We use texts as exercises to work on speech and diction as well as applying the earlier work in the process to characterization. Too established texts give the men insight into writing, character construction, and the use of language for the stage.
We’ve done one piece, Maximum Will, which used material from Shakespeare interwoven with original material created by the group members.
Moller: The RTA program is quite established now after 20 plus years. There is a steering committee that selects the play from four or five options. The choice is approved by the administration and we hold auditions that are restricted to the men or women in the program. Beginners generally do not get a crack at the main roles but first must put in their time backstage to learn the ropes. Roles are cast and then we proceed like any other production with table readings (student desks in a circle) and then blocking, etc. We have production meetings, rehearse in the schoolhouse and then move to the performance space for tech and costumes. Costumes come into the facility in a highly organized manner. Each character has a bag with all costume pieces indicated on the outside of the bag. Every item in each bag is itemized on a gate clearance list. This is, of course, a big deal for security since all items are considered contraband. The set is constructed by the men in Vocational Department then moved to the performance space. Generally, rehearsals occur twice/week and as the opening gets closer, several afternoons, as well.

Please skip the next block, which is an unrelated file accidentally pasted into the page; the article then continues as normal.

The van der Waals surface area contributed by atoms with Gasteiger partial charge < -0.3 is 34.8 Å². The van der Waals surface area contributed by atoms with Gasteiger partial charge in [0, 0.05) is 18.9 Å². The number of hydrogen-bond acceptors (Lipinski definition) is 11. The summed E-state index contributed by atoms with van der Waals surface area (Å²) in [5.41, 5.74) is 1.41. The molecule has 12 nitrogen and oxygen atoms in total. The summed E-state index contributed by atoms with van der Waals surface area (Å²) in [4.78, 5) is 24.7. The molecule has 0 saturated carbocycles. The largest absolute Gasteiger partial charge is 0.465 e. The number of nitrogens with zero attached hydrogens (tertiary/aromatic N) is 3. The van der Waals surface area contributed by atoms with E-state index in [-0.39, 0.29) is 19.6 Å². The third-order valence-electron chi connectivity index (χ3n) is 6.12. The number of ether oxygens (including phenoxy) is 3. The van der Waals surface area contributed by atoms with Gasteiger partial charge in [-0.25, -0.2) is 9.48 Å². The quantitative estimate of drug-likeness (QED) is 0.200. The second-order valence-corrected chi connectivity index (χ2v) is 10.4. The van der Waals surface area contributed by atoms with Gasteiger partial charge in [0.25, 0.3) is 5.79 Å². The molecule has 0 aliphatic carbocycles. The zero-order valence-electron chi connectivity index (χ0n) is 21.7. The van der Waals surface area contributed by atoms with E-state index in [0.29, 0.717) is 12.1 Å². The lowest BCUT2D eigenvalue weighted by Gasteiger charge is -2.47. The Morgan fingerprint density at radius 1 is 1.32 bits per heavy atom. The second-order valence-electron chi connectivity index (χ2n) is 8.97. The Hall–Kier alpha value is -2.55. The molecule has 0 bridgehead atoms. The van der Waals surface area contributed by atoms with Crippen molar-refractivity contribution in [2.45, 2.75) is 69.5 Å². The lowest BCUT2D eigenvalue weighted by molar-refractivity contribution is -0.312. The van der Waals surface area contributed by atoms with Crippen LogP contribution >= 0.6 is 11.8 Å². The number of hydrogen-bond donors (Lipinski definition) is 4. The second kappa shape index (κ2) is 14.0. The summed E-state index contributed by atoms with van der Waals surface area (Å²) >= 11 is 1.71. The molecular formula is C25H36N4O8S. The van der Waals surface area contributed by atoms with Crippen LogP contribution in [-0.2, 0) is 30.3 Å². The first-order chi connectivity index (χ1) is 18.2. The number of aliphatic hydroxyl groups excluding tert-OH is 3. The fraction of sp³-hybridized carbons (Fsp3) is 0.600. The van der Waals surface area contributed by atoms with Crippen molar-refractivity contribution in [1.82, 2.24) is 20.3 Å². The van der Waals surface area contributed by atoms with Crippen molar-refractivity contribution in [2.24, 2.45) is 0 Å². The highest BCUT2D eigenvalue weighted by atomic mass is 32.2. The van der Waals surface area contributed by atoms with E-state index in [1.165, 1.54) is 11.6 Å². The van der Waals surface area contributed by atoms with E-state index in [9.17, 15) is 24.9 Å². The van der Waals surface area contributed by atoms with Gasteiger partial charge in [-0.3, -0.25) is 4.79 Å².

What is the purpose of using these two different methods of theatre-making?
Levitt: We don’t stage established texts but have drawn upon Shakespeare once as a springboard for the men’s own work, it was at Michael’s insistence that we tackle Shakespeare. If we use previously written texts in performance, it is for the purpose of framing the work that preceded or follows it.
Moller: Since my work has either been in Applied Theatre where participants are both actor and audience (a classroom experience) or established theatre that culminates in a performance for an outside audience, the performance component is the distinguishing factor. In my experience, when there is a final presentation to the public, the cast and crew develop a sense of mutual responsibility which results from working intensely with one another. Given differences in sexual orientation, culture, and race, the participants learn to prioritize the project over their differences and individual needs. For the betterment of the whole, they resolve conflicts, reinforce solidarity, and establish community.